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Thursday 23 October 2014

Julian Brind MW dies

20th December, 2010 by Alan Lodge - This article is over multiple pages: 1 2

Julian Brind MW has passed away after suffering a heart attack on Sunday, 19 December.

julian-brind.jpg Brind was a consultant at UK retailer Waitrose, having worked for the store since 1971.

Brind entered the wine trade in 1964 as a management trainee with Brown and Pank Wine & Spirit Co of Watney Mann Breweries.

He passed the Master of Wine exam in 1970 and in 1971 he joined Waitrose as central buyer, where he remained for the rest of his career, eventually becoming head of buying for wines, spirits, beers and soft drinks.

Brind was also active in the academic side of the industry and in his career acted as chair of the MW Panel of Examiners, chairman of the Institute of Masters of Wine, ombudsman to the Circle of Wine Writers and in 2002 was elected president of the Wine & Spirit Association.

"Julian was instrumental in evolving the Waitrose wine department and was also in charge of both beers & spirits and soft drinks during part of his tenure," said a statement from Waitrose.

"Julian was a true gentleman and his incredible knowledge of wine combined with superb retail acumen made him a charismatic figure who was respected throughout the industry.

"He laid the foundations for our wine business which for many people remains the benchmark in the industry and resulted in numerous industry awards and accolades for the team – which continue today.

"Although retired, Julian still worked with Waitrose on a consultancy basis and came in weekly to taste and check wines for quality control/positive release.

"He will be sadly missed by both his Waitrose colleagues and the drinks industry. We are saddened at the loss of an inspirational man, a dedicated colleague of many years and a great personal friend. Our thoughts are with his family at this time and everyone whose lives he touched."

No Responses to “Julian Brind MW dies”

  1. Keith Grainger says:

    So sorry to hear this sad news. Julian was not only a brilliant taster, an adventurous and canny buyer but also a true gentleman. His vision and passion created and developed at Waitrose the most diverse and exciting of all the multiple grocers’ lists. He will be so missed.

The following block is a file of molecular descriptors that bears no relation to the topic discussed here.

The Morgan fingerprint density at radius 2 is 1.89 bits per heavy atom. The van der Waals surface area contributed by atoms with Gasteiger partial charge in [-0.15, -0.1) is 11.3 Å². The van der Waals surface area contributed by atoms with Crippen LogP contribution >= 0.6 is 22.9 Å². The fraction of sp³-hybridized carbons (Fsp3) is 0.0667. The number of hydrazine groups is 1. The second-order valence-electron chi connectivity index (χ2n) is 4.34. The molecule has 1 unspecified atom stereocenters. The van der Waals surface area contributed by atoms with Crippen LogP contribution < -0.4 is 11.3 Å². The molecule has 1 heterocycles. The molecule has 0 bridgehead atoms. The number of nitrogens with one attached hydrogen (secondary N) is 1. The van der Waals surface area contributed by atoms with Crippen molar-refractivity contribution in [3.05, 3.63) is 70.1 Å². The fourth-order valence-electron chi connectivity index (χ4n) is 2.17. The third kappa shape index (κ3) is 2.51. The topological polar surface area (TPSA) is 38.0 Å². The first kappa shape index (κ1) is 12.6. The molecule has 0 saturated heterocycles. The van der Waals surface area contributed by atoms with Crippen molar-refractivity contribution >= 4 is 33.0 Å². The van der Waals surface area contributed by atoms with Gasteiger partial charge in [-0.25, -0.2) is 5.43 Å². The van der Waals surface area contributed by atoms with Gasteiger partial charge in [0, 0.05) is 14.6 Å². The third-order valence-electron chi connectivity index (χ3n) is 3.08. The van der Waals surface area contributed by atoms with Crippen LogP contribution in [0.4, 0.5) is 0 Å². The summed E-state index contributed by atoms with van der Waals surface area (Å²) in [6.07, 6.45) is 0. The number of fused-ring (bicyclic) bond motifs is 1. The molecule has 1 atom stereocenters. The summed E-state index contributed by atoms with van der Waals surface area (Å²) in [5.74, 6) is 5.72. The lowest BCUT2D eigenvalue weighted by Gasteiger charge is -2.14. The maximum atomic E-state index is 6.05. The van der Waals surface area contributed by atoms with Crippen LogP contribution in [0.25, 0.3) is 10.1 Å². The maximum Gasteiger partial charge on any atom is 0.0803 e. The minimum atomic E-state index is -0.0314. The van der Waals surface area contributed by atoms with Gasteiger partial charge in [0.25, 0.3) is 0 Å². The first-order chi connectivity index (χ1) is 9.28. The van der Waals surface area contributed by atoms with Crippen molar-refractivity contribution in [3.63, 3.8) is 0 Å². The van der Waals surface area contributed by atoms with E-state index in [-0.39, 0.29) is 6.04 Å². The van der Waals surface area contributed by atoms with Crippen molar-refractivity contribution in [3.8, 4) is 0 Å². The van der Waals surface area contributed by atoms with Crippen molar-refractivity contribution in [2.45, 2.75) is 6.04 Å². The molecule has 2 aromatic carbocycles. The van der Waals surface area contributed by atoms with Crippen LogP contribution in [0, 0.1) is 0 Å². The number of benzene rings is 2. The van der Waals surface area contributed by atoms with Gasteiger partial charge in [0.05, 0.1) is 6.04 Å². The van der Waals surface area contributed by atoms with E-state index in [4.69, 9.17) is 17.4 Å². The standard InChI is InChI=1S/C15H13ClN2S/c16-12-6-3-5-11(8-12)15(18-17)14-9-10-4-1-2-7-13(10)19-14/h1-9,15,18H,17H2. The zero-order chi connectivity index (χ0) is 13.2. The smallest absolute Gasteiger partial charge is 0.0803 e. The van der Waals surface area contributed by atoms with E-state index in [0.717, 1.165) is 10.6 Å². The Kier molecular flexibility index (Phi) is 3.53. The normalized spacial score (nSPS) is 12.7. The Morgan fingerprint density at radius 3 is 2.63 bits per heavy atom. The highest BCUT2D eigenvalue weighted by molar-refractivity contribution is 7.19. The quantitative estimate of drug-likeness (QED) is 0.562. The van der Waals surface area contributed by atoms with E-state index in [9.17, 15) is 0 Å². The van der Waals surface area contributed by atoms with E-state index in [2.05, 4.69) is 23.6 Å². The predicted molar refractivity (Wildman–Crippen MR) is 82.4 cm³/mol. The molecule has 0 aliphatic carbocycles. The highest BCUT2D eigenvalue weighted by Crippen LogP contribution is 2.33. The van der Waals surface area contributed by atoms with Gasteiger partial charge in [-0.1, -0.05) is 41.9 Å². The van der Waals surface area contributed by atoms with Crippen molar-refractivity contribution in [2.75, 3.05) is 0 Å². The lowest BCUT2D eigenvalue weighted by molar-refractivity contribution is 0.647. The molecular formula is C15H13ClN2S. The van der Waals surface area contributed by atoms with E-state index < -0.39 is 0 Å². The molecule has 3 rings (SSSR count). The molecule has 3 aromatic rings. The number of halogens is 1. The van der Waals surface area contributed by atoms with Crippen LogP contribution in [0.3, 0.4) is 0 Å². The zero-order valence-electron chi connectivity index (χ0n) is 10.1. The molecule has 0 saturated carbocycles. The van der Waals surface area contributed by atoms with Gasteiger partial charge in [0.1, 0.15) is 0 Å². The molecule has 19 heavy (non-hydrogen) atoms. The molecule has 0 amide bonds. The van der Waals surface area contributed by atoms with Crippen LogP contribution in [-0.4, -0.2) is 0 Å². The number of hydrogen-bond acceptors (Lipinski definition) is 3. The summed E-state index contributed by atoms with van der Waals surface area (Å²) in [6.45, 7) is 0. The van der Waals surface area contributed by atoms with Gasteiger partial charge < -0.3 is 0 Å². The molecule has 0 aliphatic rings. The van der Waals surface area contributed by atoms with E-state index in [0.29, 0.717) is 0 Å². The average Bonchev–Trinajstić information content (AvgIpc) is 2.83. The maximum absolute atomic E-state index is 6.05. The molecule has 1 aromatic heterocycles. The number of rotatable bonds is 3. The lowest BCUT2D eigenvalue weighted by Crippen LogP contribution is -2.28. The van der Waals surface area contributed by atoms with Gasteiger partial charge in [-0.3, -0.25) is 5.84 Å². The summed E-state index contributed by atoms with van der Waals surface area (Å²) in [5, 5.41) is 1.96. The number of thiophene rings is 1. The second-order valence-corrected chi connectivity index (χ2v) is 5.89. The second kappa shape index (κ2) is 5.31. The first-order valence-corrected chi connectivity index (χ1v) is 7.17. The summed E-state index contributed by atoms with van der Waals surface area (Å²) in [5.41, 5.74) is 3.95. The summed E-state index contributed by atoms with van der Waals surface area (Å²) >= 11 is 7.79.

2. ALLAN CHEESAN says:

    How sad and what a tragic loss of one of the real gentlemen in our industry.
    I knew Julian from my early days in the trade so many years ago and he was always the nicest bloke , intelligent , fantastic palate and a great competitor who we we all admired.
    I will miss bumping into him at various functions and the trade and world are a sadder place after Sunday.My thoughts are with Charlotte , children and grandkids

  3. J Michael Cox says:

    A massive shock. One of the trade’s most courteous, and friendly wine leaders – and one of the fittest. I shall miss him hugely.

  4. Neil Courtier says:

    What a shock! Julian was on top-form at the ‘recent’ Waitrose press tasting that I attended. A gentleman of the wine trade, who was ‘the face’ behind the brilliant team at Waitrose. A great loss – he will be missed at the IWSC too. My condolences.

  5. Alan Mayne says:

    Sorry to hear the sad news.
    As people have already said, one of the gentlemen of the wine industry.

  6. Godfrey Spence says:

    This news is a real shock. Julian certainly was, as both Michael and Allan have said, a gentleman of the wine trade, always courteous to everyone. I got to know Julian well in recent years at the IWSC, where he was one of the best panel chairmen you could hope for, maintaining discipline in the room while always acknowledging the panel members views and expertise.

    Godfrey

  7. ravi singh says:

    Very sad news. He created and leaves behind a legacy at Waitrose which shall all remember and continue to savor. The trade has lost an icon.

  8. MIKE HOOTON says:

    I had the privilege of knowing Julian for nearly forty years and his sudden death came as a great shock to all who knew and respected him.

    His knowledge of wines and the retail trade in general was second to none and his courteous manner gained to respect of everyone.

    Our thoughts are with Charlotte and the family at this sad time.

  9. Willie Morrison says:

    I was very sad to learn from the Telegraph obituaries of Julian’s premature death. If memory serves me correctly, he was only the 80-somethingth person to pass the MW exam. I knew him throughout the 1970s as a cheerful, amiable Territorial Army colleague, whose talents were early put to good use as regimental wine member. Our nickname for him, because of his soft-spoken manner, was The Padre, bestowed I think by an Irish colleague. Julian’s TA service was probably not so well known. I served with him at Central Volunteer Headquarters Royal Corps of Transport, first at Bedford, later at Grantham, from the time we passed our probationary officers’ course until we both passed our captain – major promotion course, after which I transferred to another unit. I rang him up a few years ago, had a genial conversation and intended to get in touch again – but we all know the old adage about the road to good intentions!

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